St. Moritz Hotel sold at auction: Jan. 23, 1964
That famous Lake Placid landmark, the St. Moritz Hotel, built in 1926, has a great history in that village. If the cars in the parking lot are any indication, it is a bustling business today, hosting the tourists who jam the streets of Lake Placid.
Christmas week, the crowds in town looked more like the sidewalks of New York City — pedestrians jostling for space as shoppers would leave a store, then stop to visit, completely blocking the sidewalk. Would every town in the North Country love to have that problem?
The St. Moritz was never a more popular spot than when it was owned and operated my friends, entrepreneurs Glen Cameron and Jim Lafountain. They purchased the hotel in 1986 and operated it for many years.
But this story is about that Adirondack icon, auctioneer and man-about-town Charles Vosburgh. I got to know him quite well through my Enterprise colleague Bill McLaughlin, who was his good friend. We never missed a chance to attend his auctions.
The photo of Mr. Vosburgh and his pals was taken at the Saranac Lake village board meeting on Dec. 2, 1963, when the village of Saranac Lake had taken ownership of the Hotel Alpine. Mr. Vosburgh was like a good rabbit dog; he could pick up the scent of a property going south before the owners knew it was happening.
One month after the village acquired the Hotel Alpine, Mr. Vosburgh was selling the Hotel St. Moritz on Jan. 23, 1964. The Enterprise story about the Alpine Hotel said this:
“Auctioneer Charles Vosburgh also appeared at last night’s meeting to inquire about the hotel (Alpine). At first, he tentatively offered to sell the hotel for the village on Jan. 23, when he is selling the St. Moritz Hotel in Lake Placid. He later said that the sale might be difficult until the chattel mortgages had been cleared up.”
St. Moritz history
Excerpts from an Enterprise story about the impending sale:
“Mr. Vosburgh purchased the hotel and two ski lodges on the 125 by 400 block from William Rascoe of Lake Placid who operated the hotel since 1956 after acquiring the title following the death of famed hotel man Goodman Kelleher.
“According to Mr. Vosburgh, the property will be subdivided to a certain extent. The ski lodges contain 25 rooms each. There is also a large garage at the back which will be sold as a separate entity.
“The Hotel St. Mortiz has an interesting sports background and members of foreign Olympic teams were billeted there in 1932.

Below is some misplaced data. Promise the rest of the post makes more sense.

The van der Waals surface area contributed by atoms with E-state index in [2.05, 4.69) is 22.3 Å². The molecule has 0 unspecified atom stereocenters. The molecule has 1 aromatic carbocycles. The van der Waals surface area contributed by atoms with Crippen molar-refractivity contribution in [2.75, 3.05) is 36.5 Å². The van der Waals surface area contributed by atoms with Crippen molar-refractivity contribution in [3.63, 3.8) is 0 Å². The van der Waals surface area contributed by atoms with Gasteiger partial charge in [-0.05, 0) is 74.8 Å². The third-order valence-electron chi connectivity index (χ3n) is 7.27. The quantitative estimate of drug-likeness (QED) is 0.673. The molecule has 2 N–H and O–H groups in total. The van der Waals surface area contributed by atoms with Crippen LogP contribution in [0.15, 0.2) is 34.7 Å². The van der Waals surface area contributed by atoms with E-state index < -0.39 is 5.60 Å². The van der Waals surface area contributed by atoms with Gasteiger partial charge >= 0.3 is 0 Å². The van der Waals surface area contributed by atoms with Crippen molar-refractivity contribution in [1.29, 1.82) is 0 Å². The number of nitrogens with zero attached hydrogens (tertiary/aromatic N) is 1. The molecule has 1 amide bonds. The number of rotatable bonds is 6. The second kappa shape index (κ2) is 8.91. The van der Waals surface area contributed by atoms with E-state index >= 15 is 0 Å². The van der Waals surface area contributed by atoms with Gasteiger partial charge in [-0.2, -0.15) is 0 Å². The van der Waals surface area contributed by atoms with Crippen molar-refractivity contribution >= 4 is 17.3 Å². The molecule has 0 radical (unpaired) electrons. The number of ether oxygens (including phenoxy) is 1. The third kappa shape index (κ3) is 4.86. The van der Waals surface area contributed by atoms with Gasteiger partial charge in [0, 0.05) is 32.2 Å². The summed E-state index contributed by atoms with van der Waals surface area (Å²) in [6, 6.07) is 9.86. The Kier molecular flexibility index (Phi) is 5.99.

“The hotel featured a lively ski rendezvous, cocktail lounge, numerous fire places, ski packages and Diner Card carte Blanche under the successful ownership of Bill Rascoe and his wife Joan.
“Mr. Vosburgh has handled the auction sales of the Saranac Inn, the Lake Clear Inn, the Palmer camp, the Star Lake Inn and many other Adirondack properties.”
St. Moritz sale
I have a copy of a bright orange auction brochure covered with notes about the sale. I don’t know who wrote the notes, but in the margin is this figure: total $51,650. The same figure is written in under the headline in the Enterprise story about the sale.
Since Mr. Vosburgh said the property would be somewhat subdivided, the brochure claims that a quantity of personal items would be sold first, “followed by four parcels of real estate.”
“Selling at auction as an operating hotel, year round operation, 65 or 100 rooms, Otis elevator, three fireplaces, famous Swiss Room Bar and Rumpus Rooms, three convention and banquet rooms, complete sprinkler system, all bedrooms with baths, three zone heat system, dining room for 235, a most modern well equipped kitchen and bakery … we feel, truly, in excellent operating condition with best equipped kitchen we have ever sold with a hotel, 22 rooms newly carpeted.”
The brochure went on in detail about the other three parcels. Following are the notes written in ink in the margins of the brochure.
“Robert Rice, hotel selling at auction, $34,000. William Hurley, 26 rooms, Pine Lodges $9,250.00. Rob Wykoff (sp?) large capacity garage, $5,100.” Then written in, opposite Charles Vosburgh, is “2 cottages and tennis courts $3,300.” Those figures add up to the total written in at the top of the brochure, $51,650.
Other details listed on the brochure had Jack Wilkins as the Realtor involved.
“Thirty percent down day of auction. Possession on closing on or before 60 days. Former owner will continue to operate until closing and will be willing to cooperate.”